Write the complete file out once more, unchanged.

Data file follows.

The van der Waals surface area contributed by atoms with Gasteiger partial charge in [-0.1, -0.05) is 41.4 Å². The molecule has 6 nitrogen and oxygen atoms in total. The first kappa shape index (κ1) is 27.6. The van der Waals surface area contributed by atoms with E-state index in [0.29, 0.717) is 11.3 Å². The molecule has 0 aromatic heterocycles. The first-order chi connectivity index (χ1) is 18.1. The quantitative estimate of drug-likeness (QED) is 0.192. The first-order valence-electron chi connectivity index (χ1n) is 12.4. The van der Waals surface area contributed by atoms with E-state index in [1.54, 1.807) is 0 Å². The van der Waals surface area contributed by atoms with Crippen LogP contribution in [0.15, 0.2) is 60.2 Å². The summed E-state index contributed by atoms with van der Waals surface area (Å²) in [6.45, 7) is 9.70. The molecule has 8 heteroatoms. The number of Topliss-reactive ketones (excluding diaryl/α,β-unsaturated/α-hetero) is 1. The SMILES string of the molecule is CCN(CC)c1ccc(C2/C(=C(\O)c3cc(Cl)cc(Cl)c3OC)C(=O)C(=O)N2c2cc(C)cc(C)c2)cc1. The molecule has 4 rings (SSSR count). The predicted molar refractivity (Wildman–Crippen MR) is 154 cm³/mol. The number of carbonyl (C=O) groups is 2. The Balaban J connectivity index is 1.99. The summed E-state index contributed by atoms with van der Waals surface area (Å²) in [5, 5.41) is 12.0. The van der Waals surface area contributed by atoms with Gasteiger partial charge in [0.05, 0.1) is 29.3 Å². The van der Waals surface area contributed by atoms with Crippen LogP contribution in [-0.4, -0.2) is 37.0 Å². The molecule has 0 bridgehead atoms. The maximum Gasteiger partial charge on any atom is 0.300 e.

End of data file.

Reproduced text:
The van der Waals surface area contributed by atoms with Gasteiger partial charge in [-0.1, -0.05) is 41.4 Å². The molecule has 6 nitrogen and oxygen atoms in total. The first kappa shape index (κ1) is 27.6. The van der Waals surface area contributed by atoms with E-state index in [0.29, 0.717) is 11.3 Å². The molecule has 0 aromatic heterocycles. The first-order chi connectivity index (χ1) is 18.1. The quantitative estimate of drug-likeness (QED) is 0.192. The first-order valence-electron chi connectivity index (χ1n) is 12.4. The van der Waals surface area contributed by atoms with E-state index in [1.54, 1.807) is 0 Å². The van der Waals surface area contributed by atoms with Crippen LogP contribution in [0.15, 0.2) is 60.2 Å². The summed E-state index contributed by atoms with van der Waals surface area (Å²) in [6.45, 7) is 9.70. The molecule has 8 heteroatoms. The number of Topliss-reactive ketones (excluding diaryl/α,β-unsaturated/α-hetero) is 1. The SMILES string of the molecule is CCN(CC)c1ccc(C2/C(=C(\O)c3cc(Cl)cc(Cl)c3OC)C(=O)C(=O)N2c2cc(C)cc(C)c2)cc1. The molecule has 4 rings (SSSR count). The predicted molar refractivity (Wildman–Crippen MR) is 154 cm³/mol. The number of carbonyl (C=O) groups is 2. The Balaban J connectivity index is 1.99. The summed E-state index contributed by atoms with van der Waals surface area (Å²) in [5, 5.41) is 12.0. The van der Waals surface area contributed by atoms with Gasteiger partial charge in [0.05, 0.1) is 29.3 Å². The van der Waals surface area contributed by atoms with Crippen LogP contribution in [-0.4, -0.2) is 37.0 Å². The molecule has 0 bridgehead atoms. The maximum Gasteiger partial charge on any atom is 0.300 e.